The strokes took a significant toll on the left side of Marissa’s body. She doesn’t have fine motor skills in her left hand. She has a blind spot in her lower left eye and hearing loss in her left ear. Sensation on her entire left side was also affected.
“I’ve been on seizure meds since birth,” says Marissa, who is now 24 years old.
January 13th, 2017
After a 37-year career at a petroleum company, Dan Hofferber was looking forward to retirement. But in 2014, Dan started having trouble with one of his legs. The muscle in his left thigh would tighten up, causing unbearable pain that made it hard to walk.
“I was used to walking a mile or two, and I couldn’t do that anymore,” says Dan, who travels to Florida for spring training every year with his wife, Carol.” I couldn’t even walk from the parking lot to the baseball stadium.”
The pain prompted Dan to seek care in his hometown of Billings, Montana. After several months without relief, a family member urged him to go to Mayo Clinic. Dan took that advice, traveling to Mayo Clinic's Rochester campus. There, he met neurologic surgeon Mohamad Bydon, M.D. Dan was immediately impressed.
November 4th, 2016
As a nurse for more than eight years at Mayo Clinic’s Rochester campus, Jacklyn Traurig knew firsthand the value of the organization’s team approach to health care. But although Jackie was practiced at providing quality care, she didn’t truly see just how exceptional Mayo Clinic’s style was until she found herself in back-to-back medical crises.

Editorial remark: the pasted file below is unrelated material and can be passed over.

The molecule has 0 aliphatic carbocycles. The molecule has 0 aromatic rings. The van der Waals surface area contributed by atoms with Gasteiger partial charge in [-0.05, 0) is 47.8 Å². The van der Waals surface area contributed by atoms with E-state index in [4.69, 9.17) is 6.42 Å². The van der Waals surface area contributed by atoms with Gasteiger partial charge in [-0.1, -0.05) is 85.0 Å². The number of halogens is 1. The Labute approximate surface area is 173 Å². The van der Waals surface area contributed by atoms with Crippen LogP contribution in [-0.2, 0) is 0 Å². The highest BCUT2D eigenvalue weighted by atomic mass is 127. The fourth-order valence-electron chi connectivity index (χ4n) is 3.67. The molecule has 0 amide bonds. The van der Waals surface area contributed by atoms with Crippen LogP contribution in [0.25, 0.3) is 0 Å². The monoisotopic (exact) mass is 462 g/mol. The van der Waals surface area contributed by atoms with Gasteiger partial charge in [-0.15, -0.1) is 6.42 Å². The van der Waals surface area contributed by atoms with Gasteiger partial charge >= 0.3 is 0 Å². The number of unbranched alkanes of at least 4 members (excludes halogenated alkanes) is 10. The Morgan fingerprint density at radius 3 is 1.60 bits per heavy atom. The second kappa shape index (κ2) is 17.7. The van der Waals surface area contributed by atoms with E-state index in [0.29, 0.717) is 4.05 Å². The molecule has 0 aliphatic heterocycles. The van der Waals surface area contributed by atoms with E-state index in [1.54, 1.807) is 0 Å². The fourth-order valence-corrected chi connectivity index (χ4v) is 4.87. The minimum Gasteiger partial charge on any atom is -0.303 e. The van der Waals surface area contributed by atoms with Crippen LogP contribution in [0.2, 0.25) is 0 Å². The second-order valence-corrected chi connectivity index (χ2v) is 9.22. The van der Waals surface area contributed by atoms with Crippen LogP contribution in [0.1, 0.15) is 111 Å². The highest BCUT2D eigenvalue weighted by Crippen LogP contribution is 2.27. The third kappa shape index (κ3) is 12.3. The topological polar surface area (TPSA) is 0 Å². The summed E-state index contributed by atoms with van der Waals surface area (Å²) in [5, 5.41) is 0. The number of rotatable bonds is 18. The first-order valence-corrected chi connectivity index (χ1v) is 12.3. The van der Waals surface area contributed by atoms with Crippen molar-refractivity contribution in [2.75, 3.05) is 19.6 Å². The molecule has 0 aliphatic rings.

A fall on the stairs landed Jackie in the Emergency Department with a broken back. Then, while still healing from the first event, Jackie fell again. This time, she slipped in a stairwell and suffered a concussion and broken collarbone. A CT scan following that fall revealed a brain tumor.
Despite all this, Jackie looks for the good in her experiences.
October 25th, 2016
As a commercial airline pilot, Tyrone Nanton spends his days in a standard blue-and-white uniform. But in his off-hours, Tyrone’s creativity emerges in two favorite hobbies: creating colorful, elaborate costumes for carnival in his native Antigua, and painting. From 2006 to 2015, though, a tremor that got progressively worse made his hands shake so much that it kept him not only from those artistic pursuits, it eventually kept him from flying.